• Hardship Repayment Plans for Perkins Loans – If you have a Perkins loan, you must pay at least $40 per month, but the school can extend repayment for another ten years or allow additional extensions for prolonged illness or unemployment.

Payment Plans without Financial Hardship

There are still other options available for restructuring your payment plans for federal loans, if you don’t qualify for a payment plan based on financial hardship. One can opt for a graduated payment plan where your payment starts low and slowly increases as time passes. A loan over a certain amount could be stretched for over 25 years of payments.


A consolidation allows you to combine one or more of your student loan into a single loan with one monthly payment. A consolidation loan can be helpful if you want to reduce your interest rate, you don’t qualify for another payment plan program, or you want to get out of default.


A deferment excuses you from making student loan payments for a set period of time because of some uncontrollable conditions in your life- such as returning school, economic hardship, or unemployment. The most important factor in deferment is the fact that interest will not accrue during deferment period.


Loan forbearance allows you to stop making payments for a set period of time or to reduce payments temporarily. Common reasons supporting a forbearance are poor health, personal problems which are unforeseen by the individual, inability to pay the loan, or monthly payments are more than 25% of your monthly income.


There are some situations in which you can get rid of your student loans altogether which is loan discharge. But there is a specific criterion to meet in order to do this. This only applies to certain kinds of loan and for proceeds received after 1995. In some situations only part of the loan gets canceled but not the entire loan.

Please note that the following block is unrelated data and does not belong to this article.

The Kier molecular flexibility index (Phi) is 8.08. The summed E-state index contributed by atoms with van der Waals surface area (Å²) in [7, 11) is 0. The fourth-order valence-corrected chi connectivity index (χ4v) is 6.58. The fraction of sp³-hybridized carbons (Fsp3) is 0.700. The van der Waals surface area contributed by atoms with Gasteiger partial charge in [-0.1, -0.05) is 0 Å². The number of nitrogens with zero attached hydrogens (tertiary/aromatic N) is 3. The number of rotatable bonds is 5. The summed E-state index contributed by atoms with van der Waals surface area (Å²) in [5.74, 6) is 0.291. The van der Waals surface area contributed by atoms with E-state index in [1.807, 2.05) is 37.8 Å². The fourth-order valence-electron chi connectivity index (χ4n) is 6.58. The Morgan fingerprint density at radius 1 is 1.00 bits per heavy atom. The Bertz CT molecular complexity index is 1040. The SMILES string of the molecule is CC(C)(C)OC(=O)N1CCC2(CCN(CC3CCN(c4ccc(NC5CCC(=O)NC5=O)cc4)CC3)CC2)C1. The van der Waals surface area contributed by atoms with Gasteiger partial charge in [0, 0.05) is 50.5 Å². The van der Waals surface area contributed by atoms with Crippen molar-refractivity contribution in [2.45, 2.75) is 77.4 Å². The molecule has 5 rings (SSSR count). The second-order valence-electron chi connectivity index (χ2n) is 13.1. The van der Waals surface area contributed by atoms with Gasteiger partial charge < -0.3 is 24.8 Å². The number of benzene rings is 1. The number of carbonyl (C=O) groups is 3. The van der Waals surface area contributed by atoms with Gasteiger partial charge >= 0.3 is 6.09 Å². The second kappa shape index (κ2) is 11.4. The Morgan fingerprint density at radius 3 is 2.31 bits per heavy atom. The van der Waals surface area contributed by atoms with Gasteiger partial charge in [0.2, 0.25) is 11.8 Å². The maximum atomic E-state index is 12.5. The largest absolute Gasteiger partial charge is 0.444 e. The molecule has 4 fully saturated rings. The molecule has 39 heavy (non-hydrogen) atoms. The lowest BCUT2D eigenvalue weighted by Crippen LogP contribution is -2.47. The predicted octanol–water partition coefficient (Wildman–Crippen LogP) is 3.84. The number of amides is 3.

But there are some circumstances in which you might be able to get your student loan cancelled such as the school in which you were enrolled closed while you were there, your school refused to refund you the money that it owed to you because you did not attend, false certification in which your school doesn’t make sure that you were qualified to attend the program, you work in certain occupations like teaching or some public service jobs, you are unable to work because of an illness or injury that is expected to continue for five or more years or result in your death.


Getting a discharge on student loan in bankruptcy is very difficult. It would need a thorough demonstration that it would be an undue hardship to pay off, and courts are very serious in that regard that debtors meet the standards.

With education being regarded as a crucial element to making a success out of life, it’s not difficult to understand why most students turn to loans as a means of payment, despite the disadvantages.

Mathew Jade is a passionate blogger and loves to write on finance and economics topics. For more updates follow @Mathew_Jade